respond to classmate s answers 5

respond to classmate s answers 5

Make sure to respond to each of them. Try to include any relevant macroeconomic concepts or thinking as derived from your readings. Thank you!!

#1: Economics may be Dismal, but is it Science?
– The best argument in support of economics as a viable social science is in one of Joseph Epstein’s own examples of a new Burger King being built in a person’s neighborhood. Joseph notes that the neighbor to the new establishment was upset however Joseph’s cousin pointed out that the new restaurant would provide more benefit to the local economy by lowering taxes and lowering crime rates. With his cousin’s hypothesis it could be tested by comparing it to actual outcome of the crime rate and tax rates.

#2: Italian Deficits and Spending Stimulus !
– As the third-largest economy in the eurozone, Italy ’s public debt is 130% of its GDP, well above the 60% cap set by the EU. Facing the harsh financial reality, the new government may face bankruptcy if it increases government expenditure and raises the government debt ratio. This will pose a threat to financial stability in the euro area. Also, it is different from Greece in the previous European debt crisis because Italy has a large economy. Today Italy is more dependent on the international market than ever. If the new Italian government violates some of its previous commitments, it will directly lead to rising international financing costs and trigger financial market turmoil. This disturbs both Italian citizens and entrepreneurs and leads to an economic downturn. The Italian government should stabilize the current economy and plan for future economic development.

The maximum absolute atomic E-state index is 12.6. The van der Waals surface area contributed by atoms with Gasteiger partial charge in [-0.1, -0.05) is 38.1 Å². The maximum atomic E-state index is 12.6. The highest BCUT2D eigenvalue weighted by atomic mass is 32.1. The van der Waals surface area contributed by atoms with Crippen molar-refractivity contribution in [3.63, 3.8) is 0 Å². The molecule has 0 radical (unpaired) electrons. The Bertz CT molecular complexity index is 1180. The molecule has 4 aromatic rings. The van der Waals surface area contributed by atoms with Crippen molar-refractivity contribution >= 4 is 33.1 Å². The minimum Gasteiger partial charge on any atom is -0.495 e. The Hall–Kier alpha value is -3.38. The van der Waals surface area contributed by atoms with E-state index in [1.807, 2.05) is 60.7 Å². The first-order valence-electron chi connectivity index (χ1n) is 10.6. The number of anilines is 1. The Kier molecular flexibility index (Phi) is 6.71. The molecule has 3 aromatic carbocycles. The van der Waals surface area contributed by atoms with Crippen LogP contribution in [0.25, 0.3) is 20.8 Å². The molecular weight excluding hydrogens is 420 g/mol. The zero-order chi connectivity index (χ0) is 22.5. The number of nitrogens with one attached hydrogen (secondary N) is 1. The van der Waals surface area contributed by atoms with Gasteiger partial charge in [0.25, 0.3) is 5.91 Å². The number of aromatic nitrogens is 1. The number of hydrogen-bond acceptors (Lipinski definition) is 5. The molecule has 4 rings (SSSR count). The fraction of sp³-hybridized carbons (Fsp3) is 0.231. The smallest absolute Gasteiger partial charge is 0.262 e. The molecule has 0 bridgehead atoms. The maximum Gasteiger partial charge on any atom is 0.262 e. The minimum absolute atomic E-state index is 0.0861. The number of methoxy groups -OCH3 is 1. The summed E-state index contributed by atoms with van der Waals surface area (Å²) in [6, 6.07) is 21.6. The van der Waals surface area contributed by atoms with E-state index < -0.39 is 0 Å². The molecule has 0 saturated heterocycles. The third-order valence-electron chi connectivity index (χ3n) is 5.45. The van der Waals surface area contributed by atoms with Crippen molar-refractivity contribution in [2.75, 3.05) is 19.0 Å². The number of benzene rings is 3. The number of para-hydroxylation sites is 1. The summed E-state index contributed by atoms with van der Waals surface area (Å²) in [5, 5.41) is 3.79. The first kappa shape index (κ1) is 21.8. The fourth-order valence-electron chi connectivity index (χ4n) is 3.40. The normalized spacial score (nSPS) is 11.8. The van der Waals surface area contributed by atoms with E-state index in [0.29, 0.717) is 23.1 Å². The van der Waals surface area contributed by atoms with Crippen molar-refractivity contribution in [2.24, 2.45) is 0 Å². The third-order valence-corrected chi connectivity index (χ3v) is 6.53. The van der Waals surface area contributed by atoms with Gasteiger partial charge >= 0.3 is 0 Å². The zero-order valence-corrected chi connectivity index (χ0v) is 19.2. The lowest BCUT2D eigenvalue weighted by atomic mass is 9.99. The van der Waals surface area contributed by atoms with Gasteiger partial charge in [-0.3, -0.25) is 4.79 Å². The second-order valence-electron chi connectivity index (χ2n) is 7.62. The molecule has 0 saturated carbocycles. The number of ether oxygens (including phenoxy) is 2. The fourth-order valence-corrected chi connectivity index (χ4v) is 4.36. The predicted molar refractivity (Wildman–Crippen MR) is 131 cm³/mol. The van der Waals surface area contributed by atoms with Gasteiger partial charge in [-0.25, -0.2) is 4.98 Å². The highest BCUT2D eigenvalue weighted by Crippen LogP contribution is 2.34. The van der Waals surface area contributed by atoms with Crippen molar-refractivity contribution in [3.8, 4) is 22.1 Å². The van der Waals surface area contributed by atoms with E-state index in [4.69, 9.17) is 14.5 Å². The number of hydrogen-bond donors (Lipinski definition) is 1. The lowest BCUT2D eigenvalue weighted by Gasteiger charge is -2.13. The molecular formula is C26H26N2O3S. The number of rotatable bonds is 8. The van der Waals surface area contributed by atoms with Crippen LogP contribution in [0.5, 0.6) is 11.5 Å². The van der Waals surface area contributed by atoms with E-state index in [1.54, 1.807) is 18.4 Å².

#3: The Costs of Trade Wars.
– I personally don’t agree. Since these two countries have the world’s two largest economies, it seems the war will never end. This trade war would do serious damage to the global economy as protectionist actions escalate. Countries imposing tariffs and countries subject to tariffs would experience losses in economic welfare, while countries on the sidelines would experience collateral damage. If tariffs remain in place, losses in economic output would be permanent, as distorted price signals would prevent the specialization that maximizes global productivity. There are no real winners in this trade war. Countries facing new tariffs, including the United States, experience declines in real exports and GDP. Other countries are hit indirectly through weaker demand for their own exports, either through supply chains or in response to weaker global economic growth.